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March 24, 2017

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The interesting question in my mind is, suppose that Ryan knows that he doesn't have the votes. (Assuming, for the sake of discussion, that the House Republican leadership knows how to do a whip count.)

Does he go ahead with the vote anyway, just to force everybody to take a formal, public stand?

Or does he recognize how toxic a vote might be for some of his members, and try to avoid hanging anyone out to dry? Just to help keep his majority past the 2018 elections.

Who deserves Trump more than Ryan?

Ryan could pull the bill, and perhaps that's what he told Trump at the WH when they met earlier today when the message was supposedly "we don't have the votes." But Trump and/or his surrogates have loudly demanded a vote from the House on this and insisted that they will move on if it doesn't pass, lots of embarrassment for Trump if Ryan pulls the bill and there's no vote, unless Trump has somehow agreed to that.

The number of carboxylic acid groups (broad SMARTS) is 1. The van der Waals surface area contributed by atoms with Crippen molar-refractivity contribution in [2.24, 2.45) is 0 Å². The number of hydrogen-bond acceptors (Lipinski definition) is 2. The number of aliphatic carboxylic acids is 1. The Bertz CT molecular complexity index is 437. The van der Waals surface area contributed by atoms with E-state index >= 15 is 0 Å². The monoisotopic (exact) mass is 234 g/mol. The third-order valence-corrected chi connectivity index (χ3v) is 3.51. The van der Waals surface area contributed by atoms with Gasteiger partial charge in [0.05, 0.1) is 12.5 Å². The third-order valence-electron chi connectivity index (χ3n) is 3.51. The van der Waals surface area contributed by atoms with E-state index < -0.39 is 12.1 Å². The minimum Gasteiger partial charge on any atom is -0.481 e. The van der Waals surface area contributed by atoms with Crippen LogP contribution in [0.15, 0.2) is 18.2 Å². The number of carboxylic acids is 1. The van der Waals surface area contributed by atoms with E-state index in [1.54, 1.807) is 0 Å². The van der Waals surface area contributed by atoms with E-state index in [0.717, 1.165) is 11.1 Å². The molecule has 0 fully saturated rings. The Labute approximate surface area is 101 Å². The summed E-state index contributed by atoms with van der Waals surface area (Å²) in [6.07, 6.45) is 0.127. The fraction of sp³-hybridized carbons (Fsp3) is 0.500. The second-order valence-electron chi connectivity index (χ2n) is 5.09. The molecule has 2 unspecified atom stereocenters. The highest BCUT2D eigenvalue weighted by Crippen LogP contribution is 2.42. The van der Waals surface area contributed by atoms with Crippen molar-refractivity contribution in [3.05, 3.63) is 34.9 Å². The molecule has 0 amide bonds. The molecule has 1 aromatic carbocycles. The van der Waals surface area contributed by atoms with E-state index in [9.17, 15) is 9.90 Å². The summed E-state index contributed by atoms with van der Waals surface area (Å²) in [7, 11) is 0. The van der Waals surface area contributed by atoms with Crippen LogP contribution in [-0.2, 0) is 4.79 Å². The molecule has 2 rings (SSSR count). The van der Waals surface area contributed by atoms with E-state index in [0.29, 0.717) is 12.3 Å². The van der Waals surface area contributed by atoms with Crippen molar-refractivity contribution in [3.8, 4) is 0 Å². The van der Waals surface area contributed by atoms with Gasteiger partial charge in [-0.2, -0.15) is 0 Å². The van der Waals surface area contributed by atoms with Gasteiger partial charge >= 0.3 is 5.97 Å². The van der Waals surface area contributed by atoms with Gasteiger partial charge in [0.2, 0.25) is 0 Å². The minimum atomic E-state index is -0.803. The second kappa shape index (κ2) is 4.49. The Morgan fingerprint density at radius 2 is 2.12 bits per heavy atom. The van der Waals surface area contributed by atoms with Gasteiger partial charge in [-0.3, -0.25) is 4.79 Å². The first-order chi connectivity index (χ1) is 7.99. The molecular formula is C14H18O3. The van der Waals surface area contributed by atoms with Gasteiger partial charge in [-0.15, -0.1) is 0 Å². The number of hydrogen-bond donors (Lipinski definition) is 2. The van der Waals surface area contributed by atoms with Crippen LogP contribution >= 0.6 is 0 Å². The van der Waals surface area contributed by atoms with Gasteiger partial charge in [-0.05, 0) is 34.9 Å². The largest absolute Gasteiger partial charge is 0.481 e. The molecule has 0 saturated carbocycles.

I guess it might come down to who Ryan feels he has to answer/respond to, Trump or his Congressional GOP colleagues?

Who deserves Trump more than Ryan?

No one, although it would be nice to limit the damage to the fraud that is the current speaker of the house.

Trumpty Dumpty sat in his stall
Trumpty Dumpty let twitter turds fall
All Bannon's nazis and all Conway's lies
Can't keep sad Trumpty from his sorry demise

MH Durber

Trumpty Dumpty might be the Gingerbread Man.

and the vote has been cancelled!

Art Of The Deal, indeed.

suckers.

Oh my God, the thrills and spills. Do we think this finally kills it? I don't want to get excited when it might be revived later...